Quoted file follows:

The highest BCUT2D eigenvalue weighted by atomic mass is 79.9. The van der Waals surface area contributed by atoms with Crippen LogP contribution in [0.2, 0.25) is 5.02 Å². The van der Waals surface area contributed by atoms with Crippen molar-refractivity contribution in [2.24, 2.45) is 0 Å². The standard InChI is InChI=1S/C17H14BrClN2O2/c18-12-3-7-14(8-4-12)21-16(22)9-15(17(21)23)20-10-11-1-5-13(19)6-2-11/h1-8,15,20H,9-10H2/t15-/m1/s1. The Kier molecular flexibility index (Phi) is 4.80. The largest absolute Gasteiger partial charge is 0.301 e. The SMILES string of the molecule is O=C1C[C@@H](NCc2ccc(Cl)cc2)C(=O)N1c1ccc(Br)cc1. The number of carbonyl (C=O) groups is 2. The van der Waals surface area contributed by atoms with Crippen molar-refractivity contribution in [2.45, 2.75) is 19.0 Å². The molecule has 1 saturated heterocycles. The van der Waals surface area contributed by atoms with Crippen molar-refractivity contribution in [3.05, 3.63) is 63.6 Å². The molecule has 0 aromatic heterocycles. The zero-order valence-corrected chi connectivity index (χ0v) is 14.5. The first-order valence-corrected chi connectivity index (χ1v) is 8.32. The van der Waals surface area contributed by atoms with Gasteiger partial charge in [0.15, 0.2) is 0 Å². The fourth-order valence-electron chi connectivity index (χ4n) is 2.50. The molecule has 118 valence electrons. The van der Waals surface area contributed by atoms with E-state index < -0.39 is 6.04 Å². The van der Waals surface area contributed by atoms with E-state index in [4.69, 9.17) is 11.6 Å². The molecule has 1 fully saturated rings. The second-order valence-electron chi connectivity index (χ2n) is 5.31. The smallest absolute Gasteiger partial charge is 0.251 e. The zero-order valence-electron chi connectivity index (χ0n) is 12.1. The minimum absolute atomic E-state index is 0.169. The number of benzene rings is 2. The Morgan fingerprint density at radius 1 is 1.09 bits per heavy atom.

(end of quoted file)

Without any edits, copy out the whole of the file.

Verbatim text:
The highest BCUT2D eigenvalue weighted by atomic mass is 79.9. The van der Waals surface area contributed by atoms with Crippen LogP contribution in [0.2, 0.25) is 5.02 Å². The van der Waals surface area contributed by atoms with Crippen molar-refractivity contribution in [2.24, 2.45) is 0 Å². The standard InChI is InChI=1S/C17H14BrClN2O2/c18-12-3-7-14(8-4-12)21-16(22)9-15(17(21)23)20-10-11-1-5-13(19)6-2-11/h1-8,15,20H,9-10H2/t15-/m1/s1. The Kier molecular flexibility index (Phi) is 4.80. The largest absolute Gasteiger partial charge is 0.301 e. The SMILES string of the molecule is O=C1C[C@@H](NCc2ccc(Cl)cc2)C(=O)N1c1ccc(Br)cc1. The number of carbonyl (C=O) groups is 2. The van der Waals surface area contributed by atoms with Crippen molar-refractivity contribution in [2.45, 2.75) is 19.0 Å². The molecule has 1 saturated heterocycles. The van der Waals surface area contributed by atoms with Crippen molar-refractivity contribution in [3.05, 3.63) is 63.6 Å². The molecule has 0 aromatic heterocycles. The zero-order valence-corrected chi connectivity index (χ0v) is 14.5. The first-order valence-corrected chi connectivity index (χ1v) is 8.32. The van der Waals surface area contributed by atoms with Gasteiger partial charge in [0.15, 0.2) is 0 Å². The fourth-order valence-electron chi connectivity index (χ4n) is 2.50. The molecule has 118 valence electrons. The van der Waals surface area contributed by atoms with E-state index < -0.39 is 6.04 Å². The van der Waals surface area contributed by atoms with E-state index in [4.69, 9.17) is 11.6 Å². The molecule has 1 fully saturated rings. The second-order valence-electron chi connectivity index (χ2n) is 5.31. The smallest absolute Gasteiger partial charge is 0.251 e. The zero-order valence-electron chi connectivity index (χ0n) is 12.1. The minimum absolute atomic E-state index is 0.169. The number of benzene rings is 2. The Morgan fingerprint density at radius 1 is 1.09 bits per heavy atom.